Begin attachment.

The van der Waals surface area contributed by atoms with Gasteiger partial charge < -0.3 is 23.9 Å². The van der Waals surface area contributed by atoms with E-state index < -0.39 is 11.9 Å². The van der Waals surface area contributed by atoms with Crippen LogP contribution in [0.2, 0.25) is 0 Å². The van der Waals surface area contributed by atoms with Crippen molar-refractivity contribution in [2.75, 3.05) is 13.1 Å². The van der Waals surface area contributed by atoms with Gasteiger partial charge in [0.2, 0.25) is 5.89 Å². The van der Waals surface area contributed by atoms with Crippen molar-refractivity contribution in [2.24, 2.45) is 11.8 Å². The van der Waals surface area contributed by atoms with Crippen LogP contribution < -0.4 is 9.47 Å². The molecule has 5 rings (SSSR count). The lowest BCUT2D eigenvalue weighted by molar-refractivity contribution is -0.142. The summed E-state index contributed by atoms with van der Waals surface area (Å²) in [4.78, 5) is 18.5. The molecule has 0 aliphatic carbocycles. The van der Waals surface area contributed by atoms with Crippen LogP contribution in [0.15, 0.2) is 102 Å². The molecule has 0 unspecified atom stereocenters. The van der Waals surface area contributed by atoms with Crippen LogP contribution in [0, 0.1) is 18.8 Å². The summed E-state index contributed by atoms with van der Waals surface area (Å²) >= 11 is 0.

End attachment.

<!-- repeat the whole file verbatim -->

The van der Waals surface area contributed by atoms with Gasteiger partial charge < -0.3 is 23.9 Å². The van der Waals surface area contributed by atoms with E-state index < -0.39 is 11.9 Å². The van der Waals surface area contributed by atoms with Crippen LogP contribution in [0.2, 0.25) is 0 Å². The van der Waals surface area contributed by atoms with Crippen molar-refractivity contribution in [2.75, 3.05) is 13.1 Å². The van der Waals surface area contributed by atoms with Gasteiger partial charge in [0.2, 0.25) is 5.89 Å². The van der Waals surface area contributed by atoms with Crippen molar-refractivity contribution in [2.24, 2.45) is 11.8 Å². The van der Waals surface area contributed by atoms with Crippen LogP contribution < -0.4 is 9.47 Å². The molecule has 5 rings (SSSR count). The lowest BCUT2D eigenvalue weighted by molar-refractivity contribution is -0.142. The summed E-state index contributed by atoms with van der Waals surface area (Å²) in [4.78, 5) is 18.5. The molecule has 0 aliphatic carbocycles. The van der Waals surface area contributed by atoms with Crippen LogP contribution in [0.15, 0.2) is 102 Å². The molecule has 0 unspecified atom stereocenters. The van der Waals surface area contributed by atoms with Crippen LogP contribution in [0, 0.1) is 18.8 Å². The summed E-state index contributed by atoms with van der Waals surface area (Å²) >= 11 is 0.